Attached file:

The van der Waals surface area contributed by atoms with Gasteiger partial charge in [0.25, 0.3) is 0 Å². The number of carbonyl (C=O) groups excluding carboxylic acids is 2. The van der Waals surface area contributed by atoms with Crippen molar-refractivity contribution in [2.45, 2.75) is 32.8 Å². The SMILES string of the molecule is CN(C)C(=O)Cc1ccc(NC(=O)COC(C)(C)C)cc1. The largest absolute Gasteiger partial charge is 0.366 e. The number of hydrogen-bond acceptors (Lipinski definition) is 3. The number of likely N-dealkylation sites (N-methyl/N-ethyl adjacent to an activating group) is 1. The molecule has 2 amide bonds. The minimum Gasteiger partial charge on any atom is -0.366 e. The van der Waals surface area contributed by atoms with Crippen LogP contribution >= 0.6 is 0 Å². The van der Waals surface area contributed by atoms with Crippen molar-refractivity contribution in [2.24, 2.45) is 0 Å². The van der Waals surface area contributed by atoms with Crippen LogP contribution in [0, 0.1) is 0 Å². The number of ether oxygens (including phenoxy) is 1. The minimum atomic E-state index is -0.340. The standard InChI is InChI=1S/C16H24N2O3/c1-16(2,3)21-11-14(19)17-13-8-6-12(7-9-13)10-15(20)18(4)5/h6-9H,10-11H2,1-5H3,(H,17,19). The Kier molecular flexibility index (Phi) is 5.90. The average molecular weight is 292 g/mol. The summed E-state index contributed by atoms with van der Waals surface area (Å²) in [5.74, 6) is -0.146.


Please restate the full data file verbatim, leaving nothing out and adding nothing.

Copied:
The van der Waals surface area contributed by atoms with Gasteiger partial charge in [0.25, 0.3) is 0 Å². The number of carbonyl (C=O) groups excluding carboxylic acids is 2. The van der Waals surface area contributed by atoms with Crippen molar-refractivity contribution in [2.45, 2.75) is 32.8 Å². The SMILES string of the molecule is CN(C)C(=O)Cc1ccc(NC(=O)COC(C)(C)C)cc1. The largest absolute Gasteiger partial charge is 0.366 e. The number of hydrogen-bond acceptors (Lipinski definition) is 3. The number of likely N-dealkylation sites (N-methyl/N-ethyl adjacent to an activating group) is 1. The molecule has 2 amide bonds. The minimum Gasteiger partial charge on any atom is -0.366 e. The van der Waals surface area contributed by atoms with Crippen LogP contribution >= 0.6 is 0 Å². The van der Waals surface area contributed by atoms with Crippen molar-refractivity contribution in [2.24, 2.45) is 0 Å². The van der Waals surface area contributed by atoms with Crippen LogP contribution in [0, 0.1) is 0 Å². The number of ether oxygens (including phenoxy) is 1. The minimum atomic E-state index is -0.340. The standard InChI is InChI=1S/C16H24N2O3/c1-16(2,3)21-11-14(19)17-13-8-6-12(7-9-13)10-15(20)18(4)5/h6-9H,10-11H2,1-5H3,(H,17,19). The Kier molecular flexibility index (Phi) is 5.90. The average molecular weight is 292 g/mol. The summed E-state index contributed by atoms with van der Waals surface area (Å²) in [5.74, 6) is -0.146.